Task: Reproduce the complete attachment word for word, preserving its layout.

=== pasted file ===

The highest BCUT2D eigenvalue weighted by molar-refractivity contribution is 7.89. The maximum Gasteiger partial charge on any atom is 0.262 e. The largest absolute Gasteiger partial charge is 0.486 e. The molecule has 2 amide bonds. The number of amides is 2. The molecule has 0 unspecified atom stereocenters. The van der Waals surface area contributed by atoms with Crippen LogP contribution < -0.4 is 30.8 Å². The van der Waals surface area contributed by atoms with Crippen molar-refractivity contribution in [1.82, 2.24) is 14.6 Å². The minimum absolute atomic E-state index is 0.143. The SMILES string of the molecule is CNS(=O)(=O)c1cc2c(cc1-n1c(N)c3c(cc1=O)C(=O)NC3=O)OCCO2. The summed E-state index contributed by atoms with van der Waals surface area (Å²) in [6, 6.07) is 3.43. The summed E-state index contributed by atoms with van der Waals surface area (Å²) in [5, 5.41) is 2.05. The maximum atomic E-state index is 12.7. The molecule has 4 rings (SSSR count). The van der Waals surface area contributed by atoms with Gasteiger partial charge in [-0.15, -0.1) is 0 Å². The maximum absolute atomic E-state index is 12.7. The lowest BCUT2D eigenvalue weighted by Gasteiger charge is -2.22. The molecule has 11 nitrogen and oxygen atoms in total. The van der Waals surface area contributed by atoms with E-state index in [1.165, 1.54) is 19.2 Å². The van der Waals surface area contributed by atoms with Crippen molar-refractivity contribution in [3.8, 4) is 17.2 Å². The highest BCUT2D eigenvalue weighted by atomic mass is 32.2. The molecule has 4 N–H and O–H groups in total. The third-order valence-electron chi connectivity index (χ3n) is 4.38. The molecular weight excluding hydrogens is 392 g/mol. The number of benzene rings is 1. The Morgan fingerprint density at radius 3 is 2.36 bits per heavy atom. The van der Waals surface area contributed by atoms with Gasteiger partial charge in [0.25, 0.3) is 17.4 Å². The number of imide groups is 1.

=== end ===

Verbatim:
The highest BCUT2D eigenvalue weighted by molar-refractivity contribution is 7.89. The maximum Gasteiger partial charge on any atom is 0.262 e. The largest absolute Gasteiger partial charge is 0.486 e. The molecule has 2 amide bonds. The number of amides is 2. The molecule has 0 unspecified atom stereocenters. The van der Waals surface area contributed by atoms with Crippen LogP contribution < -0.4 is 30.8 Å². The van der Waals surface area contributed by atoms with Crippen molar-refractivity contribution in [1.82, 2.24) is 14.6 Å². The minimum absolute atomic E-state index is 0.143. The SMILES string of the molecule is CNS(=O)(=O)c1cc2c(cc1-n1c(N)c3c(cc1=O)C(=O)NC3=O)OCCO2. The summed E-state index contributed by atoms with van der Waals surface area (Å²) in [6, 6.07) is 3.43. The summed E-state index contributed by atoms with van der Waals surface area (Å²) in [5, 5.41) is 2.05. The maximum atomic E-state index is 12.7. The molecule has 4 rings (SSSR count). The van der Waals surface area contributed by atoms with Gasteiger partial charge in [-0.15, -0.1) is 0 Å². The maximum absolute atomic E-state index is 12.7. The lowest BCUT2D eigenvalue weighted by Gasteiger charge is -2.22. The molecule has 11 nitrogen and oxygen atoms in total. The van der Waals surface area contributed by atoms with E-state index in [1.165, 1.54) is 19.2 Å². The van der Waals surface area contributed by atoms with Crippen molar-refractivity contribution in [3.8, 4) is 17.2 Å². The highest BCUT2D eigenvalue weighted by atomic mass is 32.2. The molecule has 4 N–H and O–H groups in total. The third-order valence-electron chi connectivity index (χ3n) is 4.38. The molecular weight excluding hydrogens is 392 g/mol. The number of benzene rings is 1. The Morgan fingerprint density at radius 3 is 2.36 bits per heavy atom. The van der Waals surface area contributed by atoms with Gasteiger partial charge in [0.25, 0.3) is 17.4 Å². The number of imide groups is 1.